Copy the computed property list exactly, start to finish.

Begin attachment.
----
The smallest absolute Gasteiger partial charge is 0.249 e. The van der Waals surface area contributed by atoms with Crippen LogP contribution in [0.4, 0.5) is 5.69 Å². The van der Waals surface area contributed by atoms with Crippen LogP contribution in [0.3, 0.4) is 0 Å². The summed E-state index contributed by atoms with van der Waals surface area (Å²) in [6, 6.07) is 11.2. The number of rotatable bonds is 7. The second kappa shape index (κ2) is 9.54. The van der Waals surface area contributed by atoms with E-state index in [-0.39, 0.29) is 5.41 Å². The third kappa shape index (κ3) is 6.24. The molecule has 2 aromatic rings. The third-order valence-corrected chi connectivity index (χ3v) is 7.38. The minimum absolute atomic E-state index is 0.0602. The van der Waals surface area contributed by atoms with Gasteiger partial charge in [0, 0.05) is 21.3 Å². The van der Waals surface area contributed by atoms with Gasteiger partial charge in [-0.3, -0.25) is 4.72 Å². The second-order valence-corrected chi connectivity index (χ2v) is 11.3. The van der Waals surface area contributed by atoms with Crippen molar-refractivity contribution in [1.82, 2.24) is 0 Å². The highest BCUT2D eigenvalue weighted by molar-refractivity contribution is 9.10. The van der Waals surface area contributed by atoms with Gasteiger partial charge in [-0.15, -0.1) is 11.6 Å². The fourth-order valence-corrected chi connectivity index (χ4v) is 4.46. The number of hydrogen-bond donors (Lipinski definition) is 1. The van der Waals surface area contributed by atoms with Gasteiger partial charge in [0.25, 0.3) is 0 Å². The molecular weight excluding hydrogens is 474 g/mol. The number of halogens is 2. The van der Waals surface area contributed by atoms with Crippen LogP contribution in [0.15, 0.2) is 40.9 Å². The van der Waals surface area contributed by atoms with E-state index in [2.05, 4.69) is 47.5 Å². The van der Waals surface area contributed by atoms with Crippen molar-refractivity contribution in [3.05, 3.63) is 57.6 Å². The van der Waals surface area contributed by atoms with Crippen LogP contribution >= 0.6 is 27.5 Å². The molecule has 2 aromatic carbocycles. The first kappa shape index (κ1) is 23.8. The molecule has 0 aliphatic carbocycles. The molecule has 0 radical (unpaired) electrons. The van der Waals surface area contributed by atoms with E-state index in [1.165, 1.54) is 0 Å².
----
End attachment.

The smallest absolute Gasteiger partial charge is 0.249 e. The van der Waals surface area contributed by atoms with Crippen LogP contribution in [0.4, 0.5) is 5.69 Å². The van der Waals surface area contributed by atoms with Crippen LogP contribution in [0.3, 0.4) is 0 Å². The summed E-state index contributed by atoms with van der Waals surface area (Å²) in [6, 6.07) is 11.2. The number of rotatable bonds is 7. The second kappa shape index (κ2) is 9.54. The van der Waals surface area contributed by atoms with E-state index in [-0.39, 0.29) is 5.41 Å². The third kappa shape index (κ3) is 6.24. The molecule has 2 aromatic rings. The third-order valence-corrected chi connectivity index (χ3v) is 7.38. The minimum absolute atomic E-state index is 0.0602. The van der Waals surface area contributed by atoms with Gasteiger partial charge in [0, 0.05) is 21.3 Å². The van der Waals surface area contributed by atoms with Gasteiger partial charge in [-0.3, -0.25) is 4.72 Å². The second-order valence-corrected chi connectivity index (χ2v) is 11.3. The van der Waals surface area contributed by atoms with Crippen molar-refractivity contribution in [1.82, 2.24) is 0 Å². The highest BCUT2D eigenvalue weighted by molar-refractivity contribution is 9.10. The van der Waals surface area contributed by atoms with Gasteiger partial charge in [-0.15, -0.1) is 11.6 Å². The fourth-order valence-corrected chi connectivity index (χ4v) is 4.46. The number of hydrogen-bond donors (Lipinski definition) is 1. The van der Waals surface area contributed by atoms with Gasteiger partial charge in [0.25, 0.3) is 0 Å². The molecular weight excluding hydrogens is 474 g/mol. The number of halogens is 2. The van der Waals surface area contributed by atoms with Crippen LogP contribution in [0.15, 0.2) is 40.9 Å². The van der Waals surface area contributed by atoms with E-state index in [2.05, 4.69) is 47.5 Å². The van der Waals surface area contributed by atoms with Crippen molar-refractivity contribution in [3.05, 3.63) is 57.6 Å². The van der Waals surface area contributed by atoms with Crippen LogP contribution >= 0.6 is 27.5 Å². The molecule has 2 aromatic carbocycles. The first kappa shape index (κ1) is 23.8. The molecule has 0 aliphatic carbocycles. The molecule has 0 radical (unpaired) electrons. The van der Waals surface area contributed by atoms with E-state index in [1.165, 1.54) is 0 Å².